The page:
Radiation in seawater may be spreading in Japan

Workers discovered new pools of radioactive water leaking from Japan's crippled nuclear complex, officials said Monday, as emergency crews struggled to pump out hundreds of tons of contaminated water and bring the plant back under control.

Officials believe the contaminated water has sent radioactivity levels soaring at the coastal complex and caused more radiation to seep into soil and seawater. Crews also found traces of plutonium in the soil outside of the complex on Monday, but officials insisted there was no threat to public health.



Plutonium — a key ingredient in nuclear weapons — is present in the fuel at the complex, which has been leaking radiation for over two weeks, so experts had expected some to be found once crews began searching for evidence of it this week.



Tokyo Electric Power Co. official Jun Tsuruoka said only two of the plutonium samples taken Monday were from the leaking reactors. The other three were from earlier nuclear tests. Years of weapons testing in the atmosphere left trace amounts of plutonium in many places around the world.



The Fukushima Dai-ichi power plant, 140 miles (220 kilometers) northeast of Tokyo, was crippled March 11 when a tsunami spawned by a powerful earthquake slammed into Japan's northeastern coast. The huge wave engulfed much of the complex, and destroyed the crucial power systems needed to cool the complex's nuclear fuel rods.



Since then, three of the complex's six units are believed to have partially melted down, and emergency crews have struggled with everything from malfunctioning pumps to dangerous spikes in radiation that have forced temporary evacuations.



Confusion at the plant has intensified fears that the nuclear crisis will last weeks, months or years amid alarms over radiation making its way into produce, raw milk and even tap water as far away as Tokyo.



The troubles at the Fukushima complex have eclipsed Pennsylvania's 1979 crisis at Three Mile Island, when a partial meltdown raised fears of widespread radiation release, but is still well short of the 1986 Chernobyl disaster, which killed at least 31 people with radiation sickness, raised long-term cancer rates, and spewed radiation across much of the northern hemisphere.



While parts of the Japanese plant has been reconnected to the power grid, the contaminated water — which has now been found in numerous places around the complex, including the basements of several buildings — must be pumped out before electricity can be restored to the cooling system.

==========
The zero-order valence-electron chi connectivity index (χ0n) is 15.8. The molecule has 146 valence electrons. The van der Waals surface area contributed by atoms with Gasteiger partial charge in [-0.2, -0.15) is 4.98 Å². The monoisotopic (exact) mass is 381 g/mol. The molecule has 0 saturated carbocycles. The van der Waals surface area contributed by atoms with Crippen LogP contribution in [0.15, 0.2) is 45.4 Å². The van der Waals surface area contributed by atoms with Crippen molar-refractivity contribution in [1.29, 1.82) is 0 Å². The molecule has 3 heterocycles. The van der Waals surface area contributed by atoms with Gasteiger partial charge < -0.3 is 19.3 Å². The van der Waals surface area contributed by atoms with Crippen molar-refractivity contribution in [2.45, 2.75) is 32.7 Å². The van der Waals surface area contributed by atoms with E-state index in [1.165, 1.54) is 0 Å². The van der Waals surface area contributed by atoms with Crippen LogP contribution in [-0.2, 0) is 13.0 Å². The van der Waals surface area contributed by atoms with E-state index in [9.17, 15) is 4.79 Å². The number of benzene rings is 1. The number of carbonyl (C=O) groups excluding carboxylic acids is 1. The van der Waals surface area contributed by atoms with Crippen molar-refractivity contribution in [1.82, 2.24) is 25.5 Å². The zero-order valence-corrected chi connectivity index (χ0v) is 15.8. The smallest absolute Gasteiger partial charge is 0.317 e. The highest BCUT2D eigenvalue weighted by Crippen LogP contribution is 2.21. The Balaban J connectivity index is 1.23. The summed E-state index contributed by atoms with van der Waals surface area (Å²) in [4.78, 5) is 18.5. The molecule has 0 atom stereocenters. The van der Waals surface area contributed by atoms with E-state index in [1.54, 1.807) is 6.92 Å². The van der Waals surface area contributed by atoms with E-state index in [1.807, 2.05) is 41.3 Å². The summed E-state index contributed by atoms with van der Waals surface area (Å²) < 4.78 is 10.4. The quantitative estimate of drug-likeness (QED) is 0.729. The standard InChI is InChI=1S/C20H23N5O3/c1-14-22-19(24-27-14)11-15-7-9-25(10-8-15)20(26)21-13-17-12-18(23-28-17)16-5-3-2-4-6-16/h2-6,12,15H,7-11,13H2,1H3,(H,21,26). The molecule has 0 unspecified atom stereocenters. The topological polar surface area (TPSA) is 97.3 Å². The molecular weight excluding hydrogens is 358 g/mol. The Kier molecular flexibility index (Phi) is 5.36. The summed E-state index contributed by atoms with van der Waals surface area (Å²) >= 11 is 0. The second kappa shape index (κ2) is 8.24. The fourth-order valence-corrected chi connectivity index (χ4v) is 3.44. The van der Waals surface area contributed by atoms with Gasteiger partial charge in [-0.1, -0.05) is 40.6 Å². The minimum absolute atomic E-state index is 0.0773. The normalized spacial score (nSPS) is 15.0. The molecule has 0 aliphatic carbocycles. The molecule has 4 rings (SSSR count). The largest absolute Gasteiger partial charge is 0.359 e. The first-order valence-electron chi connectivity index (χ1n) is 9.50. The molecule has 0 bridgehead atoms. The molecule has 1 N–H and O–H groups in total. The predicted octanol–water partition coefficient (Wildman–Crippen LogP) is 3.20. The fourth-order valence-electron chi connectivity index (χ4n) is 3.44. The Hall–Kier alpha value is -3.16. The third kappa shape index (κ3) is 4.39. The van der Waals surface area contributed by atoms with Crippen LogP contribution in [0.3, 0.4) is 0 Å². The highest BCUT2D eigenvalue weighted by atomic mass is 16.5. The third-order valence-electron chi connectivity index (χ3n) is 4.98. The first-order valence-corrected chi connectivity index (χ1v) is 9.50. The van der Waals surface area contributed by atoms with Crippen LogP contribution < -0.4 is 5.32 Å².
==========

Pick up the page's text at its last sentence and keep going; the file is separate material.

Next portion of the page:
That has left officials struggling with two sometimes-contradictory efforts: pumping in water to keep the fuel rods cool and pumping out — and then safely storing — contaminated water.



Hidehiko Nishiyama, a spokesman for Japan's Nuclear and Industrial Safety Agency, called that balance "very delicate work."



He also said workers were still looking for safe ways to store the radioactive water.



"We are exploring all means," he said.



The buildup of radioactive water first became a problem last week, when it splashed over the boots of two workers, burning them and prompting a temporary suspension of work.



Then on Monday, officials with Tokyo Electric Power Co., which owns and runs the complex, said that workers had found more radioactive water in deep trenches used for pipes and electrical wiring outside three units.



The contaminated water has been emitting radiation exposures more than four times the amount that the government considers safe for workers.



The five workers in the area at the time were not hurt, said TEPCO spokesman Takashi Kurita.



Exactly where the water is coming from remains unclear, though many suspect it is cooling water that has leaked from one of the disabled reactors.



It could take weeks to pump out the radioactive water, said Gary Was, a nuclear engineering professor at the University of Michigan.



"Battling the contamination so workers can work there is going to be an ongoing problem," he said.



Meanwhile, new readings showed ocean contamination had spread about a mile (1.6 kilometers) farther north of the nuclear site than before but is still within the 12-mile (20-kilometer) radius of the evacuation zone. Radioactive iodine-131 was discovered offshore at a level 1,150 times higher than normal, Nishiyama, a spokesman for the Nuclear and Industrial Safety Agency, told reporters.



Amid reports that people had been sneaking back into the mandatory evacuation zone around the nuclear complex, the chief government spokesman again urged residents to stay out. Yukio Edano said contaminants posed a "big" health risk in that area.



Gregory Jaczko, head of the U.S. Nuclear Regulatory Commission, arrived in Tokyo on Monday to meet with Japanese officials and discuss the situation, the U.S. Embassy said in a statement.



"The unprecedented challenge before us remains serious, and our best experts remain fully engaged to help Japan," Jaczko was quoted as saying.



Early Monday, a strong earthquake shook the northeastern coast and prompted a brief tsunami alert. The quake was measured at magnitude 6.5, the Japan Meteorological Agency said. No damage or injuries were reported.



Scores of earthquakes have rattled the country over the past two weeks, adding to the sense of unease across Japan, where the final death toll is expected to top 18,000 people, with hundreds of thousands still homeless.



TEPCO officials said Sunday that radiation in leaking water in Unit 2 was 10 million times above normal — a report that sent employees fleeing. But the day ended with officials saying that figure had been miscalculated and the level was actually 100,000 times above normal, still very high but far better than the earlier results.



"This sort of mistake is not something that can be forgiven," Edano said sternly Monday.

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